Good training practices
To be a good athlete you must have good training practices. Training practices are more than just what you do on the track; they involve how you live your day to day life. Coaching - Seeking out someone with more experience then you is always a good idea. There is no sense re-inventing the wheel when someone has already tested several methods and can save you a lot of time leading to greater effiency in your training. Be Open - A huge part to becoming an experienced athlete is to keep your mind open, both to new ideas and to feedback. Request feedback.
Recognize that you don’t know everything and that you can learn a lot from those who are more experienced. Take it slow - Set reasonable goals. If you’re a twice a week runner, don’t expect to make the upcoming Olympics. Reasonable goals will keep you mentally fit and motivated to keep training. If you try to take things too quickly chances are you will get burnt out both mentally and physically.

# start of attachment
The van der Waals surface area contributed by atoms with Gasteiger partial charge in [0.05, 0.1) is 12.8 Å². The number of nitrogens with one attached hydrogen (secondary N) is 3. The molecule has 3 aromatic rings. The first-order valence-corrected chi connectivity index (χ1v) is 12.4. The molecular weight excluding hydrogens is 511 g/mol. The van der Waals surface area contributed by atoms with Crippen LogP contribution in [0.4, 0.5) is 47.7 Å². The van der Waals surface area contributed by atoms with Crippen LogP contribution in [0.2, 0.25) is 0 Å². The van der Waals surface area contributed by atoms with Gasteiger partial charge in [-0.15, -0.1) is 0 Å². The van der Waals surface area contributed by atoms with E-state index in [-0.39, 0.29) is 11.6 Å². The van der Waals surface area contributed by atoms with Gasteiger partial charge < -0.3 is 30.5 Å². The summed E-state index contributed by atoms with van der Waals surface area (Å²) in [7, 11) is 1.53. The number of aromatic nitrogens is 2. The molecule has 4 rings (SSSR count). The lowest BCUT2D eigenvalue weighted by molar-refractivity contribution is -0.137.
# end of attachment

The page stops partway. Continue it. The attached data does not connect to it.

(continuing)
Injury Prevention - I don’t know of any great athlete that hasn’t suffered a injury at one point in their career, and knows how devastating it can be. An injury can put an end to a season or an entire career. Be smart in your running training to best avoid injuries. This can be accomplished by using the right equipment. Why take the risk of training in year old running shoes when it’s recommended to buy new ones every 6 months? Proper warm up and cool downs, can greatly decrease your risk of injury. Not warming up is like driving a car really hard without giving it a tune up. Your playing with fireworks. This can involve jogging to warm your muscles up, stretching and other mobility drills to make sure you are ready to begin your training session. If you take these things into consideration I have no doubt that you will have success in what ever it is you are training for. Feel free to reprint this article as long as you keep the following caption and author biography in tact with all hyperlinks.
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